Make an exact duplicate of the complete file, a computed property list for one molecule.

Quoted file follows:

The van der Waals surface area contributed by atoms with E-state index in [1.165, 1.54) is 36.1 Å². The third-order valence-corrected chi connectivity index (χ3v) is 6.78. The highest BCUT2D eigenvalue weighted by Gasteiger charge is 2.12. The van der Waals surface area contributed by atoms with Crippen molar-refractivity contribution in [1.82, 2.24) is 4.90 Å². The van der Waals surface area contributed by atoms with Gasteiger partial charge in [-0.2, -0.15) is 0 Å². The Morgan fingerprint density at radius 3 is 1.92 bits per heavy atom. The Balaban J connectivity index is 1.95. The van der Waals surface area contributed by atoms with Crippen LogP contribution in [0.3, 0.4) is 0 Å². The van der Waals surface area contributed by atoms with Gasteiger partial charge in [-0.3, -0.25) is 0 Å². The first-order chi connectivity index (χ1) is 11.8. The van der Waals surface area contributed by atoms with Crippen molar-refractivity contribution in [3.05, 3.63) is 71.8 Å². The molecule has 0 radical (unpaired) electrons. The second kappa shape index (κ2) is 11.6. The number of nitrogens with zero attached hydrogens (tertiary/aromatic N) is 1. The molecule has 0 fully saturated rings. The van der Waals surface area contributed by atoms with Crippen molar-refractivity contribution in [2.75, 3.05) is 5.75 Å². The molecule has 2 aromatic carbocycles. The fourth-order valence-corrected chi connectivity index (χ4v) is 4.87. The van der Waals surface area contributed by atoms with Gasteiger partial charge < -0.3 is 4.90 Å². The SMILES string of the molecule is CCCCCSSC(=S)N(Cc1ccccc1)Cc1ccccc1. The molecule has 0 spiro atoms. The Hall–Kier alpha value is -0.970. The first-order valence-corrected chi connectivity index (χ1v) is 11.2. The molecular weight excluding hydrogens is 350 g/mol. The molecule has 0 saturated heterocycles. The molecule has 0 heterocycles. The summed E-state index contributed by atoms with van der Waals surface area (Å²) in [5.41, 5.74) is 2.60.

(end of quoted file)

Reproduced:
The van der Waals surface area contributed by atoms with E-state index in [1.165, 1.54) is 36.1 Å². The third-order valence-corrected chi connectivity index (χ3v) is 6.78. The highest BCUT2D eigenvalue weighted by Gasteiger charge is 2.12. The van der Waals surface area contributed by atoms with Crippen molar-refractivity contribution in [1.82, 2.24) is 4.90 Å². The van der Waals surface area contributed by atoms with Gasteiger partial charge in [-0.2, -0.15) is 0 Å². The Morgan fingerprint density at radius 3 is 1.92 bits per heavy atom. The Balaban J connectivity index is 1.95. The van der Waals surface area contributed by atoms with Crippen LogP contribution in [0.3, 0.4) is 0 Å². The van der Waals surface area contributed by atoms with Gasteiger partial charge in [-0.3, -0.25) is 0 Å². The first-order chi connectivity index (χ1) is 11.8. The van der Waals surface area contributed by atoms with Crippen molar-refractivity contribution in [3.05, 3.63) is 71.8 Å². The molecule has 0 radical (unpaired) electrons. The second kappa shape index (κ2) is 11.6. The number of nitrogens with zero attached hydrogens (tertiary/aromatic N) is 1. The molecule has 0 fully saturated rings. The van der Waals surface area contributed by atoms with Crippen molar-refractivity contribution in [2.75, 3.05) is 5.75 Å². The molecule has 2 aromatic carbocycles. The fourth-order valence-corrected chi connectivity index (χ4v) is 4.87. The van der Waals surface area contributed by atoms with Gasteiger partial charge < -0.3 is 4.90 Å². The SMILES string of the molecule is CCCCCSSC(=S)N(Cc1ccccc1)Cc1ccccc1. The molecule has 0 spiro atoms. The Hall–Kier alpha value is -0.970. The first-order valence-corrected chi connectivity index (χ1v) is 11.2. The molecular weight excluding hydrogens is 350 g/mol. The molecule has 0 saturated heterocycles. The molecule has 0 heterocycles. The summed E-state index contributed by atoms with van der Waals surface area (Å²) in [5.41, 5.74) is 2.60.